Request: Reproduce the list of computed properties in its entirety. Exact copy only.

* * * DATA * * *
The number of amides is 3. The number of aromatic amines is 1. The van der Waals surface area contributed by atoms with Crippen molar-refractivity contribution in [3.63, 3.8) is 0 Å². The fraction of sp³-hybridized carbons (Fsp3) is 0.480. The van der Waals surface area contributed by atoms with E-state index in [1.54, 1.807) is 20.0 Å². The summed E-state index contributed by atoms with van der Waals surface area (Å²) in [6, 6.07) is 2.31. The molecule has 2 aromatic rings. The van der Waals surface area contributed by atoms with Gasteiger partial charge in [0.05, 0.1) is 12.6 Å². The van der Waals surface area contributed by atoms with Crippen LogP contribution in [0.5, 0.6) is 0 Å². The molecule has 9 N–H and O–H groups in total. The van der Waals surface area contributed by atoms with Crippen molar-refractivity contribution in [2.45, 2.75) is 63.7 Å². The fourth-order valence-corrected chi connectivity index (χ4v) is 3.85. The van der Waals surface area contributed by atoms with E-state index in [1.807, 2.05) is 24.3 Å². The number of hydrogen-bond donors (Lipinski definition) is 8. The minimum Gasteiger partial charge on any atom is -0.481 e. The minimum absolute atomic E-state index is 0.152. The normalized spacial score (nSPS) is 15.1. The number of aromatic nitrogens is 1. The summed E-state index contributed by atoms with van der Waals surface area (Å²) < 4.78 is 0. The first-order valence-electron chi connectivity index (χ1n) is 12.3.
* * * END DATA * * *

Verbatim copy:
The number of amides is 3. The number of aromatic amines is 1. The van der Waals surface area contributed by atoms with Crippen molar-refractivity contribution in [3.63, 3.8) is 0 Å². The fraction of sp³-hybridized carbons (Fsp3) is 0.480. The van der Waals surface area contributed by atoms with E-state index in [1.54, 1.807) is 20.0 Å². The summed E-state index contributed by atoms with van der Waals surface area (Å²) in [6, 6.07) is 2.31. The molecule has 2 aromatic rings. The van der Waals surface area contributed by atoms with Gasteiger partial charge in [0.05, 0.1) is 12.6 Å². The van der Waals surface area contributed by atoms with Crippen LogP contribution in [0.5, 0.6) is 0 Å². The molecule has 9 N–H and O–H groups in total. The van der Waals surface area contributed by atoms with Crippen molar-refractivity contribution in [2.45, 2.75) is 63.7 Å². The fourth-order valence-corrected chi connectivity index (χ4v) is 3.85. The van der Waals surface area contributed by atoms with E-state index in [1.807, 2.05) is 24.3 Å². The number of hydrogen-bond donors (Lipinski definition) is 8. The minimum Gasteiger partial charge on any atom is -0.481 e. The minimum absolute atomic E-state index is 0.152. The normalized spacial score (nSPS) is 15.1. The number of aromatic nitrogens is 1. The summed E-state index contributed by atoms with van der Waals surface area (Å²) < 4.78 is 0. The first-order valence-electron chi connectivity index (χ1n) is 12.3.